* new post @ North American Review blog!

Just a quick note to share a post I did for the North American Review blog.

The post, “Happiness and the Tough Stuff,” has me sharing some background about my poem “Stitched” which was published in the Summer 2016 issue of NAR (I have provided the poem below for reference).

“Stitched” will be in my second full length poetry collection, Small Fires, forthcoming in 2017 from FutureCycle Press. It’s a good example of the measure and subject matter of the collection.

Special thanks to Matt Manley who provided the awesome artwork that accompanies my blog post! Thanks also to everyone at the North American Review for this opportunity! Copies of the issue can be bought at NAR’s site.


Stitched – José Angel Araguz

Shopping after the accident,
my aunt said: See anything
you like and we can take it,
just have you mother open
her stomach there, then pointed
as my mother laughed,
and I recalled the black
smile stitched into
her side, the lines to me
not healing her, holding
her shut instead, like the door
of the hospital room
I was kept out of when
she wasn’t awake – the accident
from the other night,
how her boyfriend insisted
that he wasn’t drunk
and drove her car into
a tree, how she had felt
safe with him before,
how she really needed that,
looked to each man in her life
for the father she’d lost faith in,
for the man her father failed
to be so early on she
was a child when she left,
how her boyfriend now wouldn’t
visit, had come out of the wreck
unharmed while she kept falling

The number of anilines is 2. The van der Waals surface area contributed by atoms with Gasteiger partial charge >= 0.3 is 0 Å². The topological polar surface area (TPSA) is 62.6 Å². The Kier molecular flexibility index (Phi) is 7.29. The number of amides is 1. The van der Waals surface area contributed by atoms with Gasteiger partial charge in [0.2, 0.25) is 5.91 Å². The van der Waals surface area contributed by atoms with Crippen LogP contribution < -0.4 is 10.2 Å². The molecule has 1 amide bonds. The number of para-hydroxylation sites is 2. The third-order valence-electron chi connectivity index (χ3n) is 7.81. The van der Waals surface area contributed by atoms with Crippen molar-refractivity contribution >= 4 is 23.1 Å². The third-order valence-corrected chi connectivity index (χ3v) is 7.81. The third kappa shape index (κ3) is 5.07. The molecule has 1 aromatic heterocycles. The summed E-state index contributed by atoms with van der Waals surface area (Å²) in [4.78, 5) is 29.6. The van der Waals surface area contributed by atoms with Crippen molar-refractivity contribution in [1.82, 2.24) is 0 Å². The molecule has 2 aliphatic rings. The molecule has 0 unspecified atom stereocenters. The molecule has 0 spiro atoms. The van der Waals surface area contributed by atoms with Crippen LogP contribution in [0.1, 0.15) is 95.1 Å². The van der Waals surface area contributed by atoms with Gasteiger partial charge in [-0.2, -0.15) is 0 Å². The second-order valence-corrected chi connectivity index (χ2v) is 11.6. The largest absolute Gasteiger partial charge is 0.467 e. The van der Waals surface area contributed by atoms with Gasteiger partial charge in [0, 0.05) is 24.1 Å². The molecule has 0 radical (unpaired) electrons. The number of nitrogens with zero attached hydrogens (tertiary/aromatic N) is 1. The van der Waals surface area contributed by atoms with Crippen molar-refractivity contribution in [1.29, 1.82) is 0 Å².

out of herself – all of this needing
to be held in, sewn up
so she would not hurt,
and me then not wanting
to want anything,
so she would not hurt.


See you Friday!


6 responses to “* new post @ North American Review blog!”

  1. these anecdotal poems are a fascinating window into the narrative of a life. the imagery is worn on the sleeve of the poem,.which is not something everyone can do.

    1. Thank you for your kind words, Daniel! With this particular poem and batch of poems, I found myself working with a line that kind of tumbled into itself beat-wise, a move that affected both the formal sound/appearance of the words as well as the narrative, as you observe. Perhaps the line could be said to be tugging on the (imagery-laden) sleeve, no? I owe you an email, my friend. Soon! Abrazos, José

  2. The problem with looking to men for safety, when you need to be kept safe from them

  3. i do hope this recent venture doesn’t keep you too busy from writing something in the same vein as The Book of Flight, which was what made me start really taking notice of your work. Your aphoristic poems are very skillfully done, thoughtful but not inaccessibly oblique, you let the muse have her way but must edit her with a sensitive eye.

    1. I’m glad you liked The Book of Flight! It’s a particular favorite of mine, and there’s definitely more in that vein.

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